The FMP's implementing regulations also require that a Monitoring Committee for each species review the best available scientific information and recommend catch limits and other management measures that will mitigate management uncertainty and/or implementation imprecision to ensure the target F for each fishery is not exceeded. The Monitoring Committees met on July 17, 2009.

The Council and the Commission's Summer Flounder, Scup, and Black Sea Bass Management Board (Board) consider the SSC and Monitoring Committees' recommendations and any public comment and make their own recommendations. While the Board action is final, the Council's recommendations must be reviewed by NMFS to assure that they comply with FMP objectives and applicable law. The Council and Board made their recommendations at a joint meeting held August 4-6, 2009.

Explanation of RSA Back to Top

Background: In 2001, regulations were implemented under Framework Adjustment 1 to the FMP to allow up to 3 percent of the Total Allowable Landings (TAL) for each species to be set aside each year for scientific research purposes. For the 2010 fishing year, a Request for Proposals was published to solicit research proposals based upon the research priorities that were identified by the Council (74 FR 72, January 2, 2009).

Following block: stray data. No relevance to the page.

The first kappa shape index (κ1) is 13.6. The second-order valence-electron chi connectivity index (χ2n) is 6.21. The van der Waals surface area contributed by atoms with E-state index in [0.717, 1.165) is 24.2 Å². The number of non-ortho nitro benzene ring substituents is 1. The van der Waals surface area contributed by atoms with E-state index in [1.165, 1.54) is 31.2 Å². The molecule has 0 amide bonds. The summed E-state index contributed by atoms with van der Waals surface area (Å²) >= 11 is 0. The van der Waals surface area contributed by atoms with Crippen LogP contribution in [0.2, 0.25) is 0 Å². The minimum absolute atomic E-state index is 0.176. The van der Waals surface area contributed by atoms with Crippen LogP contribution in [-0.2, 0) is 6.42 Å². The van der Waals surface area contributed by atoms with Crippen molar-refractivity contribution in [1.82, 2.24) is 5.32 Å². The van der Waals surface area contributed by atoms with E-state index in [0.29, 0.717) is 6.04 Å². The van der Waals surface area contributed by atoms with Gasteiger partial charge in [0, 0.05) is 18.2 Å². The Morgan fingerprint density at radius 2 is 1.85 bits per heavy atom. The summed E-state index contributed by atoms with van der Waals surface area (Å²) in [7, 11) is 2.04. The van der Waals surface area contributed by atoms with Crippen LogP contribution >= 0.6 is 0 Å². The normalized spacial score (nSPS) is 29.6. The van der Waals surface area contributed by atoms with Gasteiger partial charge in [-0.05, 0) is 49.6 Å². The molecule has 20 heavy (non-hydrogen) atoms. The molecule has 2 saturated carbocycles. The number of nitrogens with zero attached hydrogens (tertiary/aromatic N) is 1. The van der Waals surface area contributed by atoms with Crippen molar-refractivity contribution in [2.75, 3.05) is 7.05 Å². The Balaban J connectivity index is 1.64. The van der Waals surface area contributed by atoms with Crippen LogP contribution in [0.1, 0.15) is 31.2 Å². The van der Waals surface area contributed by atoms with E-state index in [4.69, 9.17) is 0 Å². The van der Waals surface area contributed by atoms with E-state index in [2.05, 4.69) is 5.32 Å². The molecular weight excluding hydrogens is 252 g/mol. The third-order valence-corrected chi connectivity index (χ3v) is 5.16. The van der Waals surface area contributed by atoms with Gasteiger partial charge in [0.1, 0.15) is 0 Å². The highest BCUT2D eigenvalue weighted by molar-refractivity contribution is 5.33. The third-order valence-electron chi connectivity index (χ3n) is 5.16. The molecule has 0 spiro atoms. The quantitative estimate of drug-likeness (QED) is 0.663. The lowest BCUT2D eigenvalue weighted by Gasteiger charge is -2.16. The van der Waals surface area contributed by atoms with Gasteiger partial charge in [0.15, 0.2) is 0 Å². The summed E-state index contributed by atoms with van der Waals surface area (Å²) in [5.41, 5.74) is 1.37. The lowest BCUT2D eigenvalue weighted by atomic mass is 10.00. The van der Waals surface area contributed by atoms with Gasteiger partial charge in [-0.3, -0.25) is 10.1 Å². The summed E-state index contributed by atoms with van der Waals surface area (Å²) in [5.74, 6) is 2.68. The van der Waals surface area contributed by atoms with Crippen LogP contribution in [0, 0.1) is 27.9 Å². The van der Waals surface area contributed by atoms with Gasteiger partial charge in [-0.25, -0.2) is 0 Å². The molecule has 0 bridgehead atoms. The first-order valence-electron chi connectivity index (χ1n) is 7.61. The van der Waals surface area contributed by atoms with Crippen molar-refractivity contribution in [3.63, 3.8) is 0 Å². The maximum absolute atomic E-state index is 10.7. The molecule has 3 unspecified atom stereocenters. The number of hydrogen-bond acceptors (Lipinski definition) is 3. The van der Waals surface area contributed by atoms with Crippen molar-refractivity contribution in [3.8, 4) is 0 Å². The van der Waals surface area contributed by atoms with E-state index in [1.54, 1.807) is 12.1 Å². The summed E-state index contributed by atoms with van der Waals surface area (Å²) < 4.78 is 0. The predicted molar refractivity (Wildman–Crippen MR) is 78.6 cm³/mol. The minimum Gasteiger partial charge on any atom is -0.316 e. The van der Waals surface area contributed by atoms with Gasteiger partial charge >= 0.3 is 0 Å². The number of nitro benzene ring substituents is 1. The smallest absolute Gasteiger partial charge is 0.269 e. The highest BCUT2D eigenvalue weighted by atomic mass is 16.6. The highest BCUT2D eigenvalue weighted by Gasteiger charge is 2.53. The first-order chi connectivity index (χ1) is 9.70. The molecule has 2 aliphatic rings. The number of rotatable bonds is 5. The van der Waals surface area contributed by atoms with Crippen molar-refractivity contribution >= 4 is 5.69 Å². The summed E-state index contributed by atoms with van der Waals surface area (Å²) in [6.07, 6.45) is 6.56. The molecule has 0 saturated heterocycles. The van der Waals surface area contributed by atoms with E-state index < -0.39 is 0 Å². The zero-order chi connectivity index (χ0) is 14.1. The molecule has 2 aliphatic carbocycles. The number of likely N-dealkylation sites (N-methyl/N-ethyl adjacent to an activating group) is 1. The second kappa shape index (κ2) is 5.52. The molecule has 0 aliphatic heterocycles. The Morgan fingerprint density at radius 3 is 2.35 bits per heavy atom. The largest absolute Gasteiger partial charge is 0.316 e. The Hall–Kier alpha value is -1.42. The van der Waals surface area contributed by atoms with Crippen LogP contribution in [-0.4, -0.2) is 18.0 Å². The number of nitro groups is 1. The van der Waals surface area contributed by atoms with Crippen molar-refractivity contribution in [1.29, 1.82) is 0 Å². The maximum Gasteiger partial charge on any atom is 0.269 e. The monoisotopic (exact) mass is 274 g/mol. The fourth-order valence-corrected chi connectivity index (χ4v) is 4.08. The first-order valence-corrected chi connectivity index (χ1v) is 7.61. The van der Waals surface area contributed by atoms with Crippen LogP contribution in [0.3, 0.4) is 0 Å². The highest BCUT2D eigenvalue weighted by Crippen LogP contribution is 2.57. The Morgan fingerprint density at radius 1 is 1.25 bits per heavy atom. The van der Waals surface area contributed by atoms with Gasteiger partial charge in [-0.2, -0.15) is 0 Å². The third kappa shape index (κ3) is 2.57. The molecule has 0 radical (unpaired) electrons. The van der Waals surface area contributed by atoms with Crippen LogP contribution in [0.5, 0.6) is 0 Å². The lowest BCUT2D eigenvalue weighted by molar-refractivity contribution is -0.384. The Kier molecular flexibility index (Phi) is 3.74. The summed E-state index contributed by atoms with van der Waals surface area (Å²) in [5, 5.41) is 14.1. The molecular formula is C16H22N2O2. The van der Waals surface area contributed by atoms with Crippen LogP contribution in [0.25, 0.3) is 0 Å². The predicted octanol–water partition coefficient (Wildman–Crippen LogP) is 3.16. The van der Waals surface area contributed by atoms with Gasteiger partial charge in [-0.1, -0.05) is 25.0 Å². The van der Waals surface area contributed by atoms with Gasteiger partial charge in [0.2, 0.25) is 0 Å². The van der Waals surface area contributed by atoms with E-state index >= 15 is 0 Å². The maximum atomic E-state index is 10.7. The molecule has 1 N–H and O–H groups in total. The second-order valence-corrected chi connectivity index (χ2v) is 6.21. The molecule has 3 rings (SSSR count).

NMFS intends to conditionally approve three research projects for the harvest of the portion of the quota that has been recommended by the Council and the Atlantic States Marine Fisheries Commission (Commission) Summer Flounder, Scup, and Black Sea Bass Fisheries Management Board (Board) to be set aside for research purposes. In anticipation of receiving applications for exempted fishing permits (EFPs) to conduct this research and harvest set-aside quota, the Assistant Regional Administrator for Sustainable Fisheries, Northeast Region, NMFS (Assistant Regional Administrator), has made a preliminary determination that the activities authorized under the EFPs would be consistent with the goals and objectives of the FMP. However, further review and consultation may be necessary before a final determination is made to issue any EFP.

For informational purposes, these proposed specifications include a statement indicating the amount of quota that has been preliminarily set aside for research purposes (a percentage of the TAL for each fishery, not to exceed 3 percent, as recommended by the Council and Board), and a brief description of the RSA projects, including exemptions requested, and the amount of RSA requested for each project. The RSA amounts may be adjusted, following consultation with RSA applicants, in the final rule establishing the 2010 specifications for the summer flounder, scup, and black sea bass fisheries. If the total amount of RSA is not awarded, NMFS will publish a document in the Federal Register to restore the unused amount to the applicable TAL.